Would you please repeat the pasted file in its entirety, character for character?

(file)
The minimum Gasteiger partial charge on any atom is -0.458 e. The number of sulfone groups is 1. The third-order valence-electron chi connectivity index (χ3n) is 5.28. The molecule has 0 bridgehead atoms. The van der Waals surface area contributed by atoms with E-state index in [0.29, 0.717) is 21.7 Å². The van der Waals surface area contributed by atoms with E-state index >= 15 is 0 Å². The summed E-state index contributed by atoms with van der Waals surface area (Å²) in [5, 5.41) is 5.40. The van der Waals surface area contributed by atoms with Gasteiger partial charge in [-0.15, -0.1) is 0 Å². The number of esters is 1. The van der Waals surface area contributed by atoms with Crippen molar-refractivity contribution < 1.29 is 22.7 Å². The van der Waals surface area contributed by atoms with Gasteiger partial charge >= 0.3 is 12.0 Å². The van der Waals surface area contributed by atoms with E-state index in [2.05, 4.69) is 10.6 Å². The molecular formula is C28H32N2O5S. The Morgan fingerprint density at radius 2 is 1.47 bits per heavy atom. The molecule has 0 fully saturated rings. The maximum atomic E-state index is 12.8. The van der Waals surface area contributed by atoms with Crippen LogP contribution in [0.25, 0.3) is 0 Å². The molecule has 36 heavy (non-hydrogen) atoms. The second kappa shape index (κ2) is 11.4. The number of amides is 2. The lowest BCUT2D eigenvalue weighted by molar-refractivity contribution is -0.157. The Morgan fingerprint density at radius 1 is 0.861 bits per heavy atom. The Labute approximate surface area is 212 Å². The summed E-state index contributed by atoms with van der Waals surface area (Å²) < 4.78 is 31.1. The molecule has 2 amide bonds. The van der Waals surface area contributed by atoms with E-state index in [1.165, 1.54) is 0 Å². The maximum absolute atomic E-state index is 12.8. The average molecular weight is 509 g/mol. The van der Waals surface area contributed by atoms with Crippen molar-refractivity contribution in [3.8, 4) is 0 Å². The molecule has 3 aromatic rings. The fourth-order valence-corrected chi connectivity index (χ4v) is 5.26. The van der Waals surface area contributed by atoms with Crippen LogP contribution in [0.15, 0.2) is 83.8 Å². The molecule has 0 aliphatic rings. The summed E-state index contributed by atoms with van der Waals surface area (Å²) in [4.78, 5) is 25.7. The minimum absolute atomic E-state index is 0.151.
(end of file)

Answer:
The minimum Gasteiger partial charge on any atom is -0.458 e. The number of sulfone groups is 1. The third-order valence-electron chi connectivity index (χ3n) is 5.28. The molecule has 0 bridgehead atoms. The van der Waals surface area contributed by atoms with E-state index in [0.29, 0.717) is 21.7 Å². The van der Waals surface area contributed by atoms with E-state index >= 15 is 0 Å². The summed E-state index contributed by atoms with van der Waals surface area (Å²) in [5, 5.41) is 5.40. The van der Waals surface area contributed by atoms with Gasteiger partial charge in [-0.15, -0.1) is 0 Å². The number of esters is 1. The van der Waals surface area contributed by atoms with Crippen molar-refractivity contribution < 1.29 is 22.7 Å². The van der Waals surface area contributed by atoms with Gasteiger partial charge >= 0.3 is 12.0 Å². The van der Waals surface area contributed by atoms with E-state index in [2.05, 4.69) is 10.6 Å². The molecular formula is C28H32N2O5S. The Morgan fingerprint density at radius 2 is 1.47 bits per heavy atom. The molecule has 0 fully saturated rings. The maximum atomic E-state index is 12.8. The van der Waals surface area contributed by atoms with Crippen LogP contribution in [0.25, 0.3) is 0 Å². The molecule has 36 heavy (non-hydrogen) atoms. The second kappa shape index (κ2) is 11.4. The number of amides is 2. The lowest BCUT2D eigenvalue weighted by molar-refractivity contribution is -0.157. The Morgan fingerprint density at radius 1 is 0.861 bits per heavy atom. The Labute approximate surface area is 212 Å². The summed E-state index contributed by atoms with van der Waals surface area (Å²) < 4.78 is 31.1. The molecule has 2 amide bonds. The van der Waals surface area contributed by atoms with E-state index in [1.165, 1.54) is 0 Å². The maximum absolute atomic E-state index is 12.8. The average molecular weight is 509 g/mol. The van der Waals surface area contributed by atoms with Crippen molar-refractivity contribution in [3.8, 4) is 0 Å². The molecule has 3 aromatic rings. The fourth-order valence-corrected chi connectivity index (χ4v) is 5.26. The van der Waals surface area contributed by atoms with Crippen LogP contribution in [0.15, 0.2) is 83.8 Å². The molecule has 0 aliphatic rings. The summed E-state index contributed by atoms with van der Waals surface area (Å²) in [4.78, 5) is 25.7. The minimum absolute atomic E-state index is 0.151.